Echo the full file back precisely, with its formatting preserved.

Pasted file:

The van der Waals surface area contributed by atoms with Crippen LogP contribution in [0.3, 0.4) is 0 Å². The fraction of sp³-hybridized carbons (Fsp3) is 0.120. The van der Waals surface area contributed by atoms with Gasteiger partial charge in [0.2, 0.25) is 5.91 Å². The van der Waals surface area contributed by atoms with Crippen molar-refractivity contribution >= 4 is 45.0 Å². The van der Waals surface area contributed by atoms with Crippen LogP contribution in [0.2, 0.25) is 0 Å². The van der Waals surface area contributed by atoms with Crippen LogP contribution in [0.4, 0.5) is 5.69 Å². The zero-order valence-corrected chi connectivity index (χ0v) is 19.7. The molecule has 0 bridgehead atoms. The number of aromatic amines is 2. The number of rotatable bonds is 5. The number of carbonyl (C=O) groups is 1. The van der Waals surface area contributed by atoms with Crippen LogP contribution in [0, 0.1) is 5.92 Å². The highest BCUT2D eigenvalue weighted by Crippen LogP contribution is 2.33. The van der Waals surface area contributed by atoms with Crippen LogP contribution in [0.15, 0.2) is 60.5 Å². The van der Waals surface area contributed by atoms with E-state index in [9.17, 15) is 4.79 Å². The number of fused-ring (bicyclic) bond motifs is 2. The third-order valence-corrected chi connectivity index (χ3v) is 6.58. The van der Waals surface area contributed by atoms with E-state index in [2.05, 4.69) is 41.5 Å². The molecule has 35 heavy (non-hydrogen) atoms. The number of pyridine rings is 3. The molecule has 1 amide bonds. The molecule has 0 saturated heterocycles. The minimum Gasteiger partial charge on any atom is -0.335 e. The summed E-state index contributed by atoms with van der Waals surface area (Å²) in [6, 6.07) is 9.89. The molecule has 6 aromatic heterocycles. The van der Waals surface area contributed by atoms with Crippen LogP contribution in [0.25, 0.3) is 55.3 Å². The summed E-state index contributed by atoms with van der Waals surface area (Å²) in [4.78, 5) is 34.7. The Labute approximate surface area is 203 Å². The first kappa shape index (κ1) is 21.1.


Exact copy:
The van der Waals surface area contributed by atoms with Crippen LogP contribution in [0.3, 0.4) is 0 Å². The fraction of sp³-hybridized carbons (Fsp3) is 0.120. The van der Waals surface area contributed by atoms with Gasteiger partial charge in [0.2, 0.25) is 5.91 Å². The van der Waals surface area contributed by atoms with Crippen molar-refractivity contribution >= 4 is 45.0 Å². The van der Waals surface area contributed by atoms with Crippen LogP contribution in [0.2, 0.25) is 0 Å². The van der Waals surface area contributed by atoms with Crippen LogP contribution in [0.4, 0.5) is 5.69 Å². The zero-order valence-corrected chi connectivity index (χ0v) is 19.7. The molecule has 0 bridgehead atoms. The number of aromatic amines is 2. The number of rotatable bonds is 5. The number of carbonyl (C=O) groups is 1. The van der Waals surface area contributed by atoms with Crippen LogP contribution in [0, 0.1) is 5.92 Å². The highest BCUT2D eigenvalue weighted by Crippen LogP contribution is 2.33. The van der Waals surface area contributed by atoms with Crippen LogP contribution in [0.15, 0.2) is 60.5 Å². The van der Waals surface area contributed by atoms with E-state index in [9.17, 15) is 4.79 Å². The number of fused-ring (bicyclic) bond motifs is 2. The third-order valence-corrected chi connectivity index (χ3v) is 6.58. The van der Waals surface area contributed by atoms with E-state index in [2.05, 4.69) is 41.5 Å². The molecule has 35 heavy (non-hydrogen) atoms. The number of pyridine rings is 3. The molecule has 1 amide bonds. The molecule has 0 saturated heterocycles. The minimum Gasteiger partial charge on any atom is -0.335 e. The summed E-state index contributed by atoms with van der Waals surface area (Å²) in [6, 6.07) is 9.89. The molecule has 6 aromatic heterocycles. The van der Waals surface area contributed by atoms with Crippen LogP contribution in [0.25, 0.3) is 55.3 Å². The summed E-state index contributed by atoms with van der Waals surface area (Å²) in [4.78, 5) is 34.7. The Labute approximate surface area is 203 Å². The first kappa shape index (κ1) is 21.1.